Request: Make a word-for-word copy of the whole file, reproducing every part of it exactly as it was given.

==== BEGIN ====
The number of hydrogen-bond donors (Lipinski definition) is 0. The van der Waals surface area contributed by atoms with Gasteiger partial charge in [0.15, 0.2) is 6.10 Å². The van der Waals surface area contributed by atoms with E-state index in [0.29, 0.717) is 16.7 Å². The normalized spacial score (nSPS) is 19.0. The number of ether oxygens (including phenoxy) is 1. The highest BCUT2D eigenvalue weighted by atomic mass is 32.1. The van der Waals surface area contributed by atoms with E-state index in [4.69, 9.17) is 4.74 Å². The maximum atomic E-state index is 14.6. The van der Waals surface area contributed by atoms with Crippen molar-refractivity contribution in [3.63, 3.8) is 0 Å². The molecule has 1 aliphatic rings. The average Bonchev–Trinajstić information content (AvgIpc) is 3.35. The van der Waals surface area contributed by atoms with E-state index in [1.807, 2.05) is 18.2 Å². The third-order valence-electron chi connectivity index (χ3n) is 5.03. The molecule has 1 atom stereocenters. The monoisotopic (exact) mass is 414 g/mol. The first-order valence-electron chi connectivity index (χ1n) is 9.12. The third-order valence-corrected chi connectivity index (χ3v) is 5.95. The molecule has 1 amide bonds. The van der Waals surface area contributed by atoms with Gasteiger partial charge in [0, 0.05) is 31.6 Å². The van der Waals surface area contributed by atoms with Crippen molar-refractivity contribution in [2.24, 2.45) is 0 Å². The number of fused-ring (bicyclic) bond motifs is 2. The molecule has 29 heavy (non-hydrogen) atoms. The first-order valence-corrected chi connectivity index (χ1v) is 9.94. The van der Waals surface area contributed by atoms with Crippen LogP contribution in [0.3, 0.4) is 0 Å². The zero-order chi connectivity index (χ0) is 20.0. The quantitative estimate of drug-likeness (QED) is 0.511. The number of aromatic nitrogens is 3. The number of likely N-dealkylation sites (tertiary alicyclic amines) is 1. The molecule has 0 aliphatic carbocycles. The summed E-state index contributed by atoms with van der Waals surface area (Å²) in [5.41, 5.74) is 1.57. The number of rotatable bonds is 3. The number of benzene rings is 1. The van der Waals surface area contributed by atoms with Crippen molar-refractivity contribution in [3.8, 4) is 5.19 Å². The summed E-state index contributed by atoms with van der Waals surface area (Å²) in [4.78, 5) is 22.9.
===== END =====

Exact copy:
The number of hydrogen-bond donors (Lipinski definition) is 0. The van der Waals surface area contributed by atoms with Gasteiger partial charge in [0.15, 0.2) is 6.10 Å². The van der Waals surface area contributed by atoms with E-state index in [0.29, 0.717) is 16.7 Å². The normalized spacial score (nSPS) is 19.0. The number of ether oxygens (including phenoxy) is 1. The highest BCUT2D eigenvalue weighted by atomic mass is 32.1. The van der Waals surface area contributed by atoms with E-state index in [4.69, 9.17) is 4.74 Å². The maximum atomic E-state index is 14.6. The van der Waals surface area contributed by atoms with Crippen molar-refractivity contribution in [3.63, 3.8) is 0 Å². The molecule has 1 aliphatic rings. The average Bonchev–Trinajstić information content (AvgIpc) is 3.35. The van der Waals surface area contributed by atoms with E-state index in [1.807, 2.05) is 18.2 Å². The third-order valence-electron chi connectivity index (χ3n) is 5.03. The molecule has 1 atom stereocenters. The monoisotopic (exact) mass is 414 g/mol. The first-order valence-electron chi connectivity index (χ1n) is 9.12. The third-order valence-corrected chi connectivity index (χ3v) is 5.95. The molecule has 1 amide bonds. The van der Waals surface area contributed by atoms with Gasteiger partial charge in [0, 0.05) is 31.6 Å². The van der Waals surface area contributed by atoms with Crippen molar-refractivity contribution in [2.24, 2.45) is 0 Å². The number of fused-ring (bicyclic) bond motifs is 2. The molecule has 29 heavy (non-hydrogen) atoms. The first-order valence-corrected chi connectivity index (χ1v) is 9.94. The van der Waals surface area contributed by atoms with Crippen LogP contribution in [0.3, 0.4) is 0 Å². The zero-order chi connectivity index (χ0) is 20.0. The quantitative estimate of drug-likeness (QED) is 0.511. The number of aromatic nitrogens is 3. The number of likely N-dealkylation sites (tertiary alicyclic amines) is 1. The molecule has 0 aliphatic carbocycles. The summed E-state index contributed by atoms with van der Waals surface area (Å²) in [5.41, 5.74) is 1.57. The number of rotatable bonds is 3. The number of benzene rings is 1. The van der Waals surface area contributed by atoms with Crippen molar-refractivity contribution in [3.8, 4) is 5.19 Å². The summed E-state index contributed by atoms with van der Waals surface area (Å²) in [4.78, 5) is 22.9.